Texas Ogles California’s New Plan to Block Inmates’ Cell Calls


Texas is looking into an agreement that California officials have made with a communications firm to curb inmates’ calls from prisons on smuggled cellphones, reports the Austin American-Statesman. Instead of jamming cellphone calls around prisons as Texas officials had earlier proposed, the California system would block outgoing cell calls, Web access and text messages by managing the cellphone signals at prisons — and allowing only signals from approved numbers to go through.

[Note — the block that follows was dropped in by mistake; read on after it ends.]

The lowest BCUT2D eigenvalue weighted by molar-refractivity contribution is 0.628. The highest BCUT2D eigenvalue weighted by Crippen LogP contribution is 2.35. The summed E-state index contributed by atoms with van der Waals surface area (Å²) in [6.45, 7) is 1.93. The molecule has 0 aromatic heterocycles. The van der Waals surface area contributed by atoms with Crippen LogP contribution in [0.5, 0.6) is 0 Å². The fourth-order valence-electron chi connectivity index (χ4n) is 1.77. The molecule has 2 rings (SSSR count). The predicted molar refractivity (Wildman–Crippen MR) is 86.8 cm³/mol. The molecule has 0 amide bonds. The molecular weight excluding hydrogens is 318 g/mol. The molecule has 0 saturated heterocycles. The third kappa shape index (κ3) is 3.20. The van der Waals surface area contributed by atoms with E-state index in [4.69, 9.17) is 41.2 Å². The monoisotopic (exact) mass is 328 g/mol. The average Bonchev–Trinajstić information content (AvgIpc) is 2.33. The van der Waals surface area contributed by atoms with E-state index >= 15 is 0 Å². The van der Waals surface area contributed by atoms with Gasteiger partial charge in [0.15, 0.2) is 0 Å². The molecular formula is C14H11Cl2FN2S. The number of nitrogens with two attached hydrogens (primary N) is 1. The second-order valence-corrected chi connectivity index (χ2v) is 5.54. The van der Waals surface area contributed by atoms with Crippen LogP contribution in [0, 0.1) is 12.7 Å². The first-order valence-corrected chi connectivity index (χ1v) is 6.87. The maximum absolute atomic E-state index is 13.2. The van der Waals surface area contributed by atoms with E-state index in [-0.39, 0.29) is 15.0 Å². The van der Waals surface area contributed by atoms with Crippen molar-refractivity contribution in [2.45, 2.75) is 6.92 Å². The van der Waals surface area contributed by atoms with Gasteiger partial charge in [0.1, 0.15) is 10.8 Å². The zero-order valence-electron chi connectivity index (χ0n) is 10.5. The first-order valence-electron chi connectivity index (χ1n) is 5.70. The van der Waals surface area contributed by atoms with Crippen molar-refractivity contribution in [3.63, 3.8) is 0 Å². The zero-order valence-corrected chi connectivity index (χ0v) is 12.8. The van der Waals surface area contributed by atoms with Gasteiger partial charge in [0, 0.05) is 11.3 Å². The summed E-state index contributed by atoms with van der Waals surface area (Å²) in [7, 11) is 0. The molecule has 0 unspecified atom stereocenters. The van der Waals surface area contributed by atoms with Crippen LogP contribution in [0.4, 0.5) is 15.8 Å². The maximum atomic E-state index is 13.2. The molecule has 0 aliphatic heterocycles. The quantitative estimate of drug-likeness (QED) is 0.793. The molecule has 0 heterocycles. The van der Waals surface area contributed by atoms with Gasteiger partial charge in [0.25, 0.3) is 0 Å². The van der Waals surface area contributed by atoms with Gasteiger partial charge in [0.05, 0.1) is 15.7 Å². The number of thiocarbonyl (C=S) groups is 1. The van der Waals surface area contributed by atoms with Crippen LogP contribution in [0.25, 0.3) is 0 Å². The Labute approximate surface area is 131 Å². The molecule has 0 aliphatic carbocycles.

The state Department of Criminal Justice is working with Century Link, which operates pay phones inside Texas’ 111 state prisons, to evaluate a similar system for Texas. Smuggled cellphones in Texas prisons have posed a security risk for the past decade. The situation drew headlines and triggered a weeks-long lockdown of the entire state prison system in late 2008 after a death row convict made threatening calls to a state senator and a reporter. Efforts to curb cellphone smuggling into prisons have come up short, even though the state has spent millions of dollars on screening devices, surveillance cameras, detection devices and even phone-sniffing dogs. Clark said Texas prison employees last year seized 904 cellphones in prisons or headed there, down from 1,480 three years ago. Prison officials attribute the decline to $60 million in security upgrades. By contrast, California last year confiscated 15,000 cellphones at its 33 prisons.

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